It’s arcade classic time today on Atari ST A to Z, with the game that supposedly popularised the idea of two-player cooperative gameplay.
Joust, originally developed by Williams for the arcade in 1982, was a well-regarded and influential game, and found itself ported to a wide variety of platforms over the years — including numerous Atari systems.
The Atari ST version showed up in 1986 — better late than never — and provided a solid adaptation of the arcade original for those who fancied some classic cooperative action on their 16-bit home computer. Check it out in the video below, and don’t forget to subscribe on YouTube for more!
SNK had some top-notch arcade hits throughout the ’80s and ’90s, and many of them came home in one form or another.
One great example was Ikari Warriors, which saw several different home ports over the years. The one we’re concerned with today is Elite’s Atari ST version, which remains surprisingly true to the arcade original despite lacking SNK’s iconic “loop lever” control scheme.
It’s a solid top-down run-and-gun that still holds its own well today, and back then it demonstrated that the ST was more than capable of providing a convincing “arcade at home” experience!
I absolutely loved MB and Games Workshop’s HeroQuest as a kid, but I rarely got the opportunity to play it on the tabletop with real people.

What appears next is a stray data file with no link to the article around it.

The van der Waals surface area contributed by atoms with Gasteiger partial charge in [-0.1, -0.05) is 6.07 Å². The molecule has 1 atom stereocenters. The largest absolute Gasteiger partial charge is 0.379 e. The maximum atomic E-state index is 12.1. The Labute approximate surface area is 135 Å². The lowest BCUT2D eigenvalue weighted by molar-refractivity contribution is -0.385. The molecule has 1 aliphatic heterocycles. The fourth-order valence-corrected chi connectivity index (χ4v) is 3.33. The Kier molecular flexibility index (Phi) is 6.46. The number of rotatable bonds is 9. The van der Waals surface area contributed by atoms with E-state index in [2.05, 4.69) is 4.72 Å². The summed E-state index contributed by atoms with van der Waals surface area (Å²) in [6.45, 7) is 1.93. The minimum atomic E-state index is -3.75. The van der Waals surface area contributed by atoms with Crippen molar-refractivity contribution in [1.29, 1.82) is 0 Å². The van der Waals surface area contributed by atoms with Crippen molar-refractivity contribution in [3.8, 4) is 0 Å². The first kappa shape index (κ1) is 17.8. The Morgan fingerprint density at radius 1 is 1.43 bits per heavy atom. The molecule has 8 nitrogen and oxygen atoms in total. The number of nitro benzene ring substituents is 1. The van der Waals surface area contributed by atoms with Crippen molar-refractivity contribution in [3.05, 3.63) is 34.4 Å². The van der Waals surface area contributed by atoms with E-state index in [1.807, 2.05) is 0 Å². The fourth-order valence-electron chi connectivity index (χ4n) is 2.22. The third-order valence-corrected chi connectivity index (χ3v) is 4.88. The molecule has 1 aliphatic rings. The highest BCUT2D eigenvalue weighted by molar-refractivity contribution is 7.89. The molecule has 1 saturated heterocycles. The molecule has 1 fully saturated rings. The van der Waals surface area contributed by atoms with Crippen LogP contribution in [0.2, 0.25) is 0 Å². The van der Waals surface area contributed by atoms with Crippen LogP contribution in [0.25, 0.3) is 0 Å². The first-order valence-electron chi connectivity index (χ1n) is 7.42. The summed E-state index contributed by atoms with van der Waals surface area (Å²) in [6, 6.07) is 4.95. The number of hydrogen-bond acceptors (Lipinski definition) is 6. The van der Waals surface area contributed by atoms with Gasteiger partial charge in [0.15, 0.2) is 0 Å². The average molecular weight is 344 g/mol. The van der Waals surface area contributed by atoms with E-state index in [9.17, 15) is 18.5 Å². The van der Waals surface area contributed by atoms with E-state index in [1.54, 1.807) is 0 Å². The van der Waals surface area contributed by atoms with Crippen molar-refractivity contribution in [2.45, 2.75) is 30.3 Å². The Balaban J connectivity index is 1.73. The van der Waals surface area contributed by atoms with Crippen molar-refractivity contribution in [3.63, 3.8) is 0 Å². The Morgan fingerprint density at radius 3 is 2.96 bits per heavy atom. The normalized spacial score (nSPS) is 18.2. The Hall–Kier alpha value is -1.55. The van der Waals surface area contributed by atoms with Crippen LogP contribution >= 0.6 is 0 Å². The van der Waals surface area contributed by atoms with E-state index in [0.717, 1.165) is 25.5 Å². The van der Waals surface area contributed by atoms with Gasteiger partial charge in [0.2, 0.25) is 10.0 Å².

Imagine my delight, then, when Gremlin announced that they were developing a computerised adaptation of the board game I’d come to love so much. And imagine my even greater delight when it turned out to be a very good game indeed — although arguably perhaps a little too true to the original board game for a computer version!
This is a game that still holds up pretty well today in both its tabletop and electronic formats. Gather a party of friends — or go it alone — and see how far you can get in the substantial campaign!
When I was a kid, I really, REALLY got into military flight sims, particularly those from MicroProse.
One of my favourites was F-15 Strike Eagle II, a particularly accessible take on the 16-bit era jet fighter sim, and a game that I used to like to dress up to play. I’d wear a green bomber jacket, a backpack (to simulate both a parachute and a seat belt), a balaclava (to simulate a helmet, in the absence of anything like a cycle helmet or the like), sunglasses (goggles) and an “oxygen mask” crafted from a bit of paper, some duct tape and an old vacuum cleaner’s hose.
My parents and brother referred to it as “The Elephant”. I thought it was badass. Whether or not it actually enhanced my enjoyment of F-15 Strike Eagle II is probably debatable, but I do know that I still enjoy this game today!
In the 8- and 16-bit home computer era, movie license games were typically developed either as platform games with a tenuous link to the movie in question, or some sort of minigame compilation, with each major scene from the movie being represented as some sort of interactive challenge.
Mindscape’s Days of Thunder was different. Here was a game that took the basic concept of the movie and simply used it as a basis to create a fully fleshed out experience — one that complemented rather than attempted to imitate the original work. The subject matter — motorsport — was ideal for such a treatment, and, on paper, Days of Thunder was a great idea.
Sadly, less than stellar performance meant that the game wasn’t as good as it could have been — a lack of speed and responsiveness in a racing game is a bit of an issue! — but it remains an interesting proof of concept as well as an intriguing anomaly that broke with the conventions and norms of the time. So I salute the effort involved, if not necessarily the final product we ended up with!